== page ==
Every morning, local farmers head to their location, providing fresh tea, a speciality of the area, so the team at Takayanagi can create new delicious snacks.
For over 50 years, the local community has known they can rely on Takayanagi to support them. But Takayanagi’s social responsibility doesn’t end there.
The humble baked mochi rice cracker (or Arare) is one a staple of Japanese snacking. But this crispy and crunchy treat has a surprisingly long history, tied to Japanese tradition.
Since the early 1900’s, Baumkuchen, the German King of Cakes, has been immensely popular in Japan. But due to the difficulty of making it, there are not many bakers who are capable of making it.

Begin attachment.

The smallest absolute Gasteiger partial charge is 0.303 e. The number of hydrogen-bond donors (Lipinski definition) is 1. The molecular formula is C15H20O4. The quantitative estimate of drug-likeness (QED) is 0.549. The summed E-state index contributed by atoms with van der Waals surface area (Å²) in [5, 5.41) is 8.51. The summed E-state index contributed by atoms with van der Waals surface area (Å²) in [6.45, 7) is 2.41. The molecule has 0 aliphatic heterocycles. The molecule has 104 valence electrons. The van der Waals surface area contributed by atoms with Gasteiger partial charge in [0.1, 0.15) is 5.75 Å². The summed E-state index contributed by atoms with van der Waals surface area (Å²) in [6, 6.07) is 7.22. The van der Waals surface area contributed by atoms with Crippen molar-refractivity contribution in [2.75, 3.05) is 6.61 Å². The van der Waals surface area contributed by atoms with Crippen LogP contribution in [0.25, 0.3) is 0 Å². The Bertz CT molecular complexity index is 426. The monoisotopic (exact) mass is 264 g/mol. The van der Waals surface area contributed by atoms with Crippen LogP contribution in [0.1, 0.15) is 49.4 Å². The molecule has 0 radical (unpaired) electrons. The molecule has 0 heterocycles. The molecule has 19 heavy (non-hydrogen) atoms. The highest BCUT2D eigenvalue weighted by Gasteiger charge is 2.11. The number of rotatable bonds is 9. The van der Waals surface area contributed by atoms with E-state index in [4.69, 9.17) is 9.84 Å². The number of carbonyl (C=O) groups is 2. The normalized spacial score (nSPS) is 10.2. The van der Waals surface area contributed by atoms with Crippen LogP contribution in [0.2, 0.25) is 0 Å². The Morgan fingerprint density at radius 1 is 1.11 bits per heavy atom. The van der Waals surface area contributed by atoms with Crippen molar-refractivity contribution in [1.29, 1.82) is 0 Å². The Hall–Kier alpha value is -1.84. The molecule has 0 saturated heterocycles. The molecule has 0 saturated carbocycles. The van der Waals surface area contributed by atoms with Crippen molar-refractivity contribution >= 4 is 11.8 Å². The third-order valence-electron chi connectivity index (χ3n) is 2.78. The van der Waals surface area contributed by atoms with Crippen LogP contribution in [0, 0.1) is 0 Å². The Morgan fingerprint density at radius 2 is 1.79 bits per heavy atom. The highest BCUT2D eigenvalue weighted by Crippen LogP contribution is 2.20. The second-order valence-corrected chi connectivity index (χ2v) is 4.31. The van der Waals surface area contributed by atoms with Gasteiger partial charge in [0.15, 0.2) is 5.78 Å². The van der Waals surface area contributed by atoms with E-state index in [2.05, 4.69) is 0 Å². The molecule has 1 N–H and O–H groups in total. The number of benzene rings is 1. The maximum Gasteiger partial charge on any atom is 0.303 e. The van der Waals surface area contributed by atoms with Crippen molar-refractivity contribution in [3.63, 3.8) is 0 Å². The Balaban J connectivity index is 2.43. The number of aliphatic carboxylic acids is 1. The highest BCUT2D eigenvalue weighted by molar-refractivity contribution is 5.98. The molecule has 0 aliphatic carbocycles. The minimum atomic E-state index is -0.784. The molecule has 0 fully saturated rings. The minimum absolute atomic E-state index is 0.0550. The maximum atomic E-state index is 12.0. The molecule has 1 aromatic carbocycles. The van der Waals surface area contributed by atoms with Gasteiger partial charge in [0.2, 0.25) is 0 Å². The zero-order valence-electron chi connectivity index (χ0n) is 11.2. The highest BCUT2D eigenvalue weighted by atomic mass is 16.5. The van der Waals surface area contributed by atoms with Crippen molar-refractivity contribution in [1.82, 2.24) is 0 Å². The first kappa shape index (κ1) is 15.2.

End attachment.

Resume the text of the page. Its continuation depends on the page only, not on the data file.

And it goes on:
Morihaku Seika has been beloved in Gifu (Central Japan) for over 80 years, known for their unique Arare (Japanese rice crackers) and jellies. But their journey to this place started uncoventionally.
Amezaiku is the craft of creating handmade sweets that first appeared in Japan’s Edo Period (1603-1867). Intricate and delicate in nature, Amezaiku is beyond simple sweet making, it is an artistic craft.
Based in the prefecture of Saitama, family owned business Bairindo has been thriving in the area, becoming a point of pride for the prefecture. When people think of Saitama, the sweets of Bairindo often come to mind.